On June 3, we heard the first public presentation by the newly-confirmed commander of U.S. Cyber Command (USCYBERCOM), General Keith Alexander. Unfortunately, his presentation only added to the ongoing ambiguity surrounding the existence and scale of the supposed cyber threat facing the United States in general, and the Department of Defense (DoD) in particular. The contradictions between this and previous statements of the threat, both by Alexander and others, combined with continued confusion over the definition of key terms, points once again for the need to more clearly articulate the cyber threat if we are to develop appropriate policy responses.
During his confirmation hearing on May 7, when asked by Senator Joseph Lieberman about the seriousness of the cyber threat and how frequently DoD computers are “under attack” on a daily basis, then Lt. Gen. Alexander, the prospective head of USCYBERCOM, answered that U.S. military networks experience “hundreds of thousands of probes a day.” But in follow-up questioning by Senator Lieberman, Alexander admitted that “probes” are not “attacks.” Neither Lieberman nor any of the other senators pressed Alexander on his equivocation, nor asked him to answer the original question about “attacks,” which one would presume are more serious than mere “probes.”
On June 3, however, in a presentation to the Center for Strategic and International Studies, the now-confirmed and sworn-in commander of USCYBERCOM claimed that “DOD systems are probed by unauthorized users approximately 250,000 times an hour, over 6 million times a day” (p. 6 of transcript). This not only contradicts what he said in his confirmation hearing less than one month ago, but it also contradicts what a number of other DoD and government officials have said about the number of “probes” and/or “attacks” experienced by DoD or other government agencies on a daily basis.
Here are some examples:
- In November 2009, in remarks at the Defense Technology Acquisition Summit, Deputy Secretary of Defense William J. Lynn III claimed that “our defense networks are already under attack. They are probed thousands of times each day; they are scanned millions of times each day, and the frequency and the sophistication of those attacks are increasing exponentially.” This suggests that there is a difference between a “probe” and a “scan,” and that both count as incidents of “attack.” Of course, Alexander suggested in his testimony that “probes” and “attacks” are not the same.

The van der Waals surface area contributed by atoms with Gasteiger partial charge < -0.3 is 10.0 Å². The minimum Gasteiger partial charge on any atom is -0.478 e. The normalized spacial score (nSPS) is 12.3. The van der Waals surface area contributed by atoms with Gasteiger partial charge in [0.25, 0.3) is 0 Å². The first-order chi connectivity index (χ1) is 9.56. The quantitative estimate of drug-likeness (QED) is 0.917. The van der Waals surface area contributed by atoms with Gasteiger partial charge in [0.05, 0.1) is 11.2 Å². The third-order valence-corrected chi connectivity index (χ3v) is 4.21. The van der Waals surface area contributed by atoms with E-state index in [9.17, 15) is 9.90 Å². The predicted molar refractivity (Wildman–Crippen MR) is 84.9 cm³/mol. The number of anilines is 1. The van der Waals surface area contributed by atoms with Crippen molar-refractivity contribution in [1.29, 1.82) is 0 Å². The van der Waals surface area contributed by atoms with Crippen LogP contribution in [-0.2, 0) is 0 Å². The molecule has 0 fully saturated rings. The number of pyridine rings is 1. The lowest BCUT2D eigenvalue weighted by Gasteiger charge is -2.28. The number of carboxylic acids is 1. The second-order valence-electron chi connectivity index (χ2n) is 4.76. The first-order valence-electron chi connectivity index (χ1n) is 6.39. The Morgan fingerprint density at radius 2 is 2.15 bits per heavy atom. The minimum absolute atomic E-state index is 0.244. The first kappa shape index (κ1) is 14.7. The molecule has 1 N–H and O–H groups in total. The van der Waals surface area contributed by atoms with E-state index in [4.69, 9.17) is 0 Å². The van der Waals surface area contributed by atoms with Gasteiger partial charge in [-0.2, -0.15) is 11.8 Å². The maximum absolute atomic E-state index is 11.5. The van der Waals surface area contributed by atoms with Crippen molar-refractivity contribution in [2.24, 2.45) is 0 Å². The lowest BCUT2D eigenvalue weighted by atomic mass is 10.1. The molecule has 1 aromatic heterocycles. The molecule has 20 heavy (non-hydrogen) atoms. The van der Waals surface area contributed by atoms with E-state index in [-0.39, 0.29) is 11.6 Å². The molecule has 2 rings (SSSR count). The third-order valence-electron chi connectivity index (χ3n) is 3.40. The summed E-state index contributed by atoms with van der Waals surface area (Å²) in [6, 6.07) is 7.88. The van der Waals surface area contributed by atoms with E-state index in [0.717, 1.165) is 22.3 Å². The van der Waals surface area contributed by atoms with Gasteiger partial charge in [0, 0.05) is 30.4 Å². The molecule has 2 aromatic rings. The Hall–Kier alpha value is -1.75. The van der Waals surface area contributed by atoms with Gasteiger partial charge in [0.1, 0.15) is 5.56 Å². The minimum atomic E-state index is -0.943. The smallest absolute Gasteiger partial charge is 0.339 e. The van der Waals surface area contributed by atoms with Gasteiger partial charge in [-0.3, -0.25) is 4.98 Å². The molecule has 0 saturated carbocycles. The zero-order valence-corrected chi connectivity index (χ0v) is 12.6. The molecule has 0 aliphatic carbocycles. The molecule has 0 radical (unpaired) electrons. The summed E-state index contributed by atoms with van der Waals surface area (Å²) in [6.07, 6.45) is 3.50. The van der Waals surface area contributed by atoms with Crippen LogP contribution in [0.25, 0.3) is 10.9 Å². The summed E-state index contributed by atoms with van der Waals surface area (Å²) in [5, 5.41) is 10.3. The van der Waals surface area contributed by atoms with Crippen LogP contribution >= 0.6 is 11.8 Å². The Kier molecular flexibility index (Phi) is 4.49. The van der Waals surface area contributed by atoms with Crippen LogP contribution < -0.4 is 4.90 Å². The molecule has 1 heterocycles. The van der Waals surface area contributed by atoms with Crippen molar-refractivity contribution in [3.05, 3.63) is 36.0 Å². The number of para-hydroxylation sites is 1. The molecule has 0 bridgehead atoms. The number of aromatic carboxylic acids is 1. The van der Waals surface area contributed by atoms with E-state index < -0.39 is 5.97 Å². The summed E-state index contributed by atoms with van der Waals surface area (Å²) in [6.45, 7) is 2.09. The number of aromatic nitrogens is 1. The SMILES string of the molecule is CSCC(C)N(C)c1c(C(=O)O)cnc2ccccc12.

- On 11 April 2010, the Seattle Post Intelligencer reported that “When asked how often the federal government’s computers get targeted or probed each day, defense specialist Rep. Adam Smith, D-Wash., curtly responds: ‘North of a million times’… [and that] the Pentagon’s computers are targeted at least 5,000 times every 24 hours.” Of course, this is a much lower estimate than any provided by Alexander thus far. Though, again, in this case we don’t exactly know what Adams means by “targeted.”
- On 20 April 2010 at the RSA Conference, CNET News reported that “Robert Lentz, chief information assurance officer for the Department of Defense, said the agency is attempting to protect 15,000 networks, 7 million computers, and 1.1 billion Defense Department Internet users worldwide. There are 360 million probes targeted at Defense Department networks each day, compared to the 1 million probes an average major U.S. bank gets per month.” This number dwarfs even the newer, higher number of 6 million “probes” identified by Alexander on June 3.
- By comparison, on 5 March 2010, Politico reported that “Congress and other government agencies are under a cyber attack an average of 1.8 billion times a month, a number that has been growing exponentially since President Barack Obama took office. […] The Senate Security Operations Center alone receives 13.9 million of those attempts per day.” Can it really be the case that the U.S. Senate experiences more than twice as many “attacks” as DoD each day?
As we move forward, for Americans to feel confident that their tax dollars are being spent 1) to solve a problem that actually exists and 2) that those responsible for addressing that problem are competent to do so, more clarity is needed both in defining key terms and then explaining the scale of the supposed threat. First and foremost, better and clearer definitions are needed. Some questions raised by the statements above include: What’s a probe? What’s a scan? How do they differ? Are they all attacks, as Lynn suggests? Or are probes and attacks different, as Gen. Alexander suggested in his confirmation testimony? Second, how serious is each type of incident? Is a probe more serious than a scan, etc.? Finally, once properly defined, those whose job it is to explain the threat to politicians and citizens should be precise in their use of these terms. Only then can we have a meaningful discussion about the scale of the problem, in which we will want to answer questions like, How many of each type of event are we seeing on a daily basis?
Demanding answers to these questions, demanding greater clarity from those who seek to identify and address national security threats with taxpayer dollars, does not result in not taking the supposed threat seriously. Just the opposite is the case. We are not taking the threat seriously if we do not answer basic questions about it and if we do not take the time to speak clearly and precisely when articulating it.